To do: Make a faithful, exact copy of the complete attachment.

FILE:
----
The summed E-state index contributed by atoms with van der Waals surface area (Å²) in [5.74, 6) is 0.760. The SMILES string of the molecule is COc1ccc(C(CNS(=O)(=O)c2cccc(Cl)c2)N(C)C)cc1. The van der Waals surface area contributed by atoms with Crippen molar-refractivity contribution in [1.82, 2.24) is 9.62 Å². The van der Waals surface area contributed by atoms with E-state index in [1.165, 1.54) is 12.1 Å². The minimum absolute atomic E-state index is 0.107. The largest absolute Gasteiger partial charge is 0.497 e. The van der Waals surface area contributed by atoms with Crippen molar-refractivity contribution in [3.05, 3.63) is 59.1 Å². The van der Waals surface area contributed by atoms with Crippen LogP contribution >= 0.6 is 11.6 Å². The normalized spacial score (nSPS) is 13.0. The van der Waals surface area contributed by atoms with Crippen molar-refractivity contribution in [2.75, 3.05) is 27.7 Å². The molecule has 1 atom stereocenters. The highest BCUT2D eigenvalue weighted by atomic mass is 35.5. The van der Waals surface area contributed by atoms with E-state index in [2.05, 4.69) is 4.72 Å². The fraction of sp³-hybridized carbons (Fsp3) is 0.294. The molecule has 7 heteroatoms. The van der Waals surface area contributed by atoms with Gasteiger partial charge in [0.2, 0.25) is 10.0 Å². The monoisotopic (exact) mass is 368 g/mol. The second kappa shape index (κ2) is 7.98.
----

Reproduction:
The summed E-state index contributed by atoms with van der Waals surface area (Å²) in [5.74, 6) is 0.760. The SMILES string of the molecule is COc1ccc(C(CNS(=O)(=O)c2cccc(Cl)c2)N(C)C)cc1. The van der Waals surface area contributed by atoms with Crippen molar-refractivity contribution in [1.82, 2.24) is 9.62 Å². The van der Waals surface area contributed by atoms with E-state index in [1.165, 1.54) is 12.1 Å². The minimum absolute atomic E-state index is 0.107. The largest absolute Gasteiger partial charge is 0.497 e. The van der Waals surface area contributed by atoms with Crippen molar-refractivity contribution in [3.05, 3.63) is 59.1 Å². The van der Waals surface area contributed by atoms with Crippen LogP contribution >= 0.6 is 11.6 Å². The normalized spacial score (nSPS) is 13.0. The van der Waals surface area contributed by atoms with Crippen molar-refractivity contribution in [2.75, 3.05) is 27.7 Å². The molecule has 1 atom stereocenters. The highest BCUT2D eigenvalue weighted by atomic mass is 35.5. The van der Waals surface area contributed by atoms with E-state index in [2.05, 4.69) is 4.72 Å². The fraction of sp³-hybridized carbons (Fsp3) is 0.294. The molecule has 7 heteroatoms. The van der Waals surface area contributed by atoms with Gasteiger partial charge in [0.2, 0.25) is 10.0 Å². The monoisotopic (exact) mass is 368 g/mol. The second kappa shape index (κ2) is 7.98.